In short, yes. Workers covered by a union contract earn higher wages than nonunion workers, which translates into a higher per-employee cost for business owners.
Unionized workers in California earn on average 12.9% more than similar non-union workers, according to research from UC Berkeley Labor Center. They are also more likely to receive employer-sponsored health benefits and a retirement plan.
Research on the other ways unions may affect businesses is more mixed. An analysis of more than 300 studies of businesses around the world found, for example, that unionization appears to be connected with higher productivity in the education and construction sectors in the United States, but makes no difference in manufacturing.
When it comes to profits, it appears unionization has a negative effect. A meta analysis of unions’ impact on businesses’ profitability found a small correlation. Another study looked at the market value of publicly traded companies before and after they were unionized. It found that a union election victory led to a 10% decrease in the company’s market value.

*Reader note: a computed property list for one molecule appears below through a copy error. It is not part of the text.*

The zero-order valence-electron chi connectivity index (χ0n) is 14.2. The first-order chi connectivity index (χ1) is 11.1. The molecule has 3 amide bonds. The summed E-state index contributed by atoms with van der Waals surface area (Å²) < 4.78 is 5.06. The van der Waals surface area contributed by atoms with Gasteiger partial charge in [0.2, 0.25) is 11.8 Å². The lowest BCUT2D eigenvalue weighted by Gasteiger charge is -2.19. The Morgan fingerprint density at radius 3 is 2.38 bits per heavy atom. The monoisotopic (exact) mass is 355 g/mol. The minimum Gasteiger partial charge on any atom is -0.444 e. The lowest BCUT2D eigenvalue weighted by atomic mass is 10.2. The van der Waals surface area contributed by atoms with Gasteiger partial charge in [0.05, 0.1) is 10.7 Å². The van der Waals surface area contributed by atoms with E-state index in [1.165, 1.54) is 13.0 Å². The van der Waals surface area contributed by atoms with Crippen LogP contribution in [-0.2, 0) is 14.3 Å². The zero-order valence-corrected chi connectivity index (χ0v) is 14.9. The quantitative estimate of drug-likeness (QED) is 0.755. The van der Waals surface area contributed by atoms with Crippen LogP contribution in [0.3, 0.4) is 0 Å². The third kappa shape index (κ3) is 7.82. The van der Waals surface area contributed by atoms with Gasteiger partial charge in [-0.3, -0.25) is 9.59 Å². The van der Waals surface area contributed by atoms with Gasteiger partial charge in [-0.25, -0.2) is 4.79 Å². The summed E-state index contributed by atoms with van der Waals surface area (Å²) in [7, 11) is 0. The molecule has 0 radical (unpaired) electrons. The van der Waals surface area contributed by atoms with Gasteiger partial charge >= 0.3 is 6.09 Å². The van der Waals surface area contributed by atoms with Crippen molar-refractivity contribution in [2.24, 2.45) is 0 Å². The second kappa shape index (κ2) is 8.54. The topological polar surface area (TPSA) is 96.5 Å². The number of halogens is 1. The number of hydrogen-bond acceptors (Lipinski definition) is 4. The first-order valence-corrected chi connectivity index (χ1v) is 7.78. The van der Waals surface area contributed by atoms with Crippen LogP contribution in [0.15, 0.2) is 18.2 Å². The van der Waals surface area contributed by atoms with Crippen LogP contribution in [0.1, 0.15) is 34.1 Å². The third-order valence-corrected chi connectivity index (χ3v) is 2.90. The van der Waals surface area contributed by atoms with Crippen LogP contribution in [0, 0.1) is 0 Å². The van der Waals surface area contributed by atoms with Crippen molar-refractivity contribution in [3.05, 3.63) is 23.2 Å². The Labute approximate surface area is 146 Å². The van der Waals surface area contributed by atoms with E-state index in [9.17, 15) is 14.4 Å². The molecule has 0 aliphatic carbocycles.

But, unions aren’t all bad news for businesses’ bottom lines. Whenever a worker leaves a company and needs to be replaced, it’s costly and disruptive for the company, and some research shows that unionized businesses have lower staff turnover. Further, research shows that companies that unionize are no more likely to go out of business than comparable companies that are not unionized.
There are other cost concerns as well. Affordable housing developers have pointed to California’s requirement to use a “skilled and trained workforce” as a mandate to use union laborers, driving up housing construction costs.